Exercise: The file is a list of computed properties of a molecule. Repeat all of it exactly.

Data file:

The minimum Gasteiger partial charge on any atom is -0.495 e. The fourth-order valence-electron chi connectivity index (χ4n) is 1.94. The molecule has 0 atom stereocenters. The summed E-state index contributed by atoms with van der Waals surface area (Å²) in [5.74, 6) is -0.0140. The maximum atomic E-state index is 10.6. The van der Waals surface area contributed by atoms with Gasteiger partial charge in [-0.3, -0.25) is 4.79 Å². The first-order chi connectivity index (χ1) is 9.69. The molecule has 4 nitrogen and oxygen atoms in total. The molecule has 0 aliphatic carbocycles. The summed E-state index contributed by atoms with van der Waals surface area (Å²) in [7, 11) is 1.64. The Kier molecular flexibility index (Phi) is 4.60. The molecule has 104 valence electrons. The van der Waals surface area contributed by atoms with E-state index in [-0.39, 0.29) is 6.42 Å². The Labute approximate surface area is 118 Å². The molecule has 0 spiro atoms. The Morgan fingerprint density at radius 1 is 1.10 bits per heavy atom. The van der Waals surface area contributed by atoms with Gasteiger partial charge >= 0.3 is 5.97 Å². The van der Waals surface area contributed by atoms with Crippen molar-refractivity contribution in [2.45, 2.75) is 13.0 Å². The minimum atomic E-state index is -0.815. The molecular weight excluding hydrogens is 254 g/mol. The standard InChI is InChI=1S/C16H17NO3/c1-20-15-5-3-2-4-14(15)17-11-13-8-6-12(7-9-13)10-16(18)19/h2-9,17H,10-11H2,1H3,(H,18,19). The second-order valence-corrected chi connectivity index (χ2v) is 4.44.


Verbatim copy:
The minimum Gasteiger partial charge on any atom is -0.495 e. The fourth-order valence-electron chi connectivity index (χ4n) is 1.94. The molecule has 0 atom stereocenters. The summed E-state index contributed by atoms with van der Waals surface area (Å²) in [5.74, 6) is -0.0140. The maximum atomic E-state index is 10.6. The van der Waals surface area contributed by atoms with Gasteiger partial charge in [-0.3, -0.25) is 4.79 Å². The first-order chi connectivity index (χ1) is 9.69. The molecule has 4 nitrogen and oxygen atoms in total. The molecule has 0 aliphatic carbocycles. The summed E-state index contributed by atoms with van der Waals surface area (Å²) in [7, 11) is 1.64. The Kier molecular flexibility index (Phi) is 4.60. The molecule has 104 valence electrons. The van der Waals surface area contributed by atoms with E-state index in [-0.39, 0.29) is 6.42 Å². The Labute approximate surface area is 118 Å². The molecule has 0 spiro atoms. The Morgan fingerprint density at radius 1 is 1.10 bits per heavy atom. The van der Waals surface area contributed by atoms with Gasteiger partial charge >= 0.3 is 5.97 Å². The van der Waals surface area contributed by atoms with Crippen molar-refractivity contribution in [2.45, 2.75) is 13.0 Å². The minimum atomic E-state index is -0.815. The molecular weight excluding hydrogens is 254 g/mol. The standard InChI is InChI=1S/C16H17NO3/c1-20-15-5-3-2-4-14(15)17-11-13-8-6-12(7-9-13)10-16(18)19/h2-9,17H,10-11H2,1H3,(H,18,19). The second-order valence-corrected chi connectivity index (χ2v) is 4.44.